This page contains all my blogs from the whole semester. It is sorted in reverse order of the date that the blog entry was created.

Search Interface

by dylanbdylanb (30 Nov 2008 20:54; last edited on 01 Dec 2008 02:15)

Because of my experience with web design I was very interested to see some of the interfaces that these other search tools used. A lot of tools use Google results or some other search engines results but where they excel is in the way they display data. Often times this can be most important and at the very least very cool.

Search Me

The first I found intriguing was SearchMe. SearchMe uses the "cover flow" look that has made its way just about everyone on the internet. I have actually used a cover flow interface before. I thought it was interesting in this regard because it was pictures but I don't think it works very well for Search Me. With SearchMe I found that the thumbnails used in the cover flow were often out dated and hard to see, making them relatively worthless. This coupled with lackluster search results make SearchMe basically a cool looking gadget rather than a worthwhile search tool.

Cool Iris

Cool Iris is definitely cool but does it end up in the same boat as SearchMe? Little substance and lots of pretty bells and whistles? I think it does to an extent but not as much. The idea behind Cool Iris is different, it's a browser plugin that highlights exploring. If you type in a topic you are likely to find something that you may not be looking for but that's cool. That is really the point behind Cool Iris. I don't think it's worth a browser plugin spot as I'm not really a fan of browser plugins to begin with except for the absolutely necessary. But it's definitely a cool looking tool that has a revolutionary interface.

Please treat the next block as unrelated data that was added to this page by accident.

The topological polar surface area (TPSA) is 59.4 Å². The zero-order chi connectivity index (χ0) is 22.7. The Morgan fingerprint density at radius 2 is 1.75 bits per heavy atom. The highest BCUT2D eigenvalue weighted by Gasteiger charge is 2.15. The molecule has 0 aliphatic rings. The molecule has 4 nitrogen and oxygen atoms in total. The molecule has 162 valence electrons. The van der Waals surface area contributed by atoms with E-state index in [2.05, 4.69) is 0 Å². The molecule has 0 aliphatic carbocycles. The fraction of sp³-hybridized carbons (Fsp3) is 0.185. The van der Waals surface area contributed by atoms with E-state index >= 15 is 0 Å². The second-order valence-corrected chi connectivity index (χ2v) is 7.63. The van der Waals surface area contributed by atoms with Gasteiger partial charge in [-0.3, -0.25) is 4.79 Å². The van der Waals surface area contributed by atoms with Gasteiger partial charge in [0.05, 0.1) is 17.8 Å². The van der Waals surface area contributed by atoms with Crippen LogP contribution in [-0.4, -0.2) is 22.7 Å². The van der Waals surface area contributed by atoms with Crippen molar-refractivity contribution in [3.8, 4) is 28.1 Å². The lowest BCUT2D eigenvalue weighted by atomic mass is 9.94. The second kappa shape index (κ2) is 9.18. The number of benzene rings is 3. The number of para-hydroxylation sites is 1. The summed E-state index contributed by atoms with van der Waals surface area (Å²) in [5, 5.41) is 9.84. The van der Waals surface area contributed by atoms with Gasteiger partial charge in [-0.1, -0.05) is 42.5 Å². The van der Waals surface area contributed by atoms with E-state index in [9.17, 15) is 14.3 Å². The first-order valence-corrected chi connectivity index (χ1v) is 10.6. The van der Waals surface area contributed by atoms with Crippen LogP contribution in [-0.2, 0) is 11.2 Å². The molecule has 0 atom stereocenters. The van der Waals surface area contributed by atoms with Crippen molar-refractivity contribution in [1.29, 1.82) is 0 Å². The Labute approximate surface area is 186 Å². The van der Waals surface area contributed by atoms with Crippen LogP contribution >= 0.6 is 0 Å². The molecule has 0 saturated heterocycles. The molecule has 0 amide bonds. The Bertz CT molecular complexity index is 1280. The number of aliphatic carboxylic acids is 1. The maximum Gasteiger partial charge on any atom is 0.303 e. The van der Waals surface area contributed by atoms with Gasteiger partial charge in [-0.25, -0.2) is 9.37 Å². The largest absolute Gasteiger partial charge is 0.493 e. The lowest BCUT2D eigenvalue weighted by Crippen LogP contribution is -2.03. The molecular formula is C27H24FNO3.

Viewzi is one of my favorite tools just because of all the different views it supplies. These are all beautiful interfaces and rely on other technology. It's basically a viewer for all the different search engines, some are very revolutionary unique ideas. I think Viewzi is a perfect example of a site mixing just enough different technology. In many regards Viewzi is just a playground for interface design tests and I'm sure they collect data on which is best.

The Tag Cloud

One internet phenomenon that I'm not a fan of is the "tag cloud". I noticed a lot of searches (Quintara, Search Cloud, and Sense Bot) used the tag cloud and I wasn't a fan of these services. The idea is for free flowing thought but I just don't think they are efficient for the way I think.

Where Does Search Go Next?

With all these unique interfaces the question is does one of them catch on in the main stream. Looking at some innovative web design let's anyone see that there are thousands of designers who have brilliant ideas that could be applied to search. The issue is finding something that is both unique and also very functional.

I think the next wave of useful search engine interfaces could be for specialized fields. With general results that can span into any category it's hard to create a specific interface. If you are just searching for places, or people, or athletes or something like that it makes a lot more sense to have a customized interface because results are going to have similar formats. This is why I think a lot of "big" search engines don't have anything more distinguished about their results. However you can kind of see Google going in this direction with their mini results for things like weather.

It's unlikely that Google will ever experiment with a dramatic new interface but I could see a trailing competitor like Ask or Live experimenting with things like this as some kind of last ditch effort. The one thing that I think probably holds a lot of these big companies back from experimenting with interface design is the fact that a lot of the more complicated designs are not nearly as accessible. There techniques implemented on many websites that cater toward people with disabilities and allow sites to be browsed in different browsers that can translate pages a whole new way. When you start adding lots of graphics and complicated javascripts required to make a pretty interface web accessibility is usually the first thing to go.